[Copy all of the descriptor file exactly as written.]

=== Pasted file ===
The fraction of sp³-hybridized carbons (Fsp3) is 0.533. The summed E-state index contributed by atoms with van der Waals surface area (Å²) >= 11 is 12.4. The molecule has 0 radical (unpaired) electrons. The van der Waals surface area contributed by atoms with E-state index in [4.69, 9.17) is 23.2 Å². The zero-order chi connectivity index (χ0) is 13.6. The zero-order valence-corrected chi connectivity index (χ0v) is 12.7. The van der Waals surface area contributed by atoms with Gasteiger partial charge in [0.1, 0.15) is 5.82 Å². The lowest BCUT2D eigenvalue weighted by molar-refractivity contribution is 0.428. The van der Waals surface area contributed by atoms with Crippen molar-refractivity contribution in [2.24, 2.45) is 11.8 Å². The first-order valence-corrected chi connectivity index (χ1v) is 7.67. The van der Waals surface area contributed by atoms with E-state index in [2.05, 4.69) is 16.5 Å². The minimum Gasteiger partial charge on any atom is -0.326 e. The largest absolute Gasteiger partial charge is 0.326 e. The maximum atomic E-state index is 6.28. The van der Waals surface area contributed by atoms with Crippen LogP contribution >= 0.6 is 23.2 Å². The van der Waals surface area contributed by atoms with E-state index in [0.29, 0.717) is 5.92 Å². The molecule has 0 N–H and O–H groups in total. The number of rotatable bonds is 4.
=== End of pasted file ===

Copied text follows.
The fraction of sp³-hybridized carbons (Fsp3) is 0.533. The summed E-state index contributed by atoms with van der Waals surface area (Å²) >= 11 is 12.4. The molecule has 0 radical (unpaired) electrons. The van der Waals surface area contributed by atoms with E-state index in [4.69, 9.17) is 23.2 Å². The zero-order chi connectivity index (χ0) is 13.6. The zero-order valence-corrected chi connectivity index (χ0v) is 12.7. The van der Waals surface area contributed by atoms with Gasteiger partial charge in [0.1, 0.15) is 5.82 Å². The lowest BCUT2D eigenvalue weighted by molar-refractivity contribution is 0.428. The van der Waals surface area contributed by atoms with Crippen molar-refractivity contribution in [2.24, 2.45) is 11.8 Å². The first-order valence-corrected chi connectivity index (χ1v) is 7.67. The van der Waals surface area contributed by atoms with E-state index in [2.05, 4.69) is 16.5 Å². The minimum Gasteiger partial charge on any atom is -0.326 e. The largest absolute Gasteiger partial charge is 0.326 e. The maximum atomic E-state index is 6.28. The van der Waals surface area contributed by atoms with Crippen LogP contribution >= 0.6 is 23.2 Å². The van der Waals surface area contributed by atoms with E-state index in [0.29, 0.717) is 5.92 Å². The molecule has 0 N–H and O–H groups in total. The number of rotatable bonds is 4.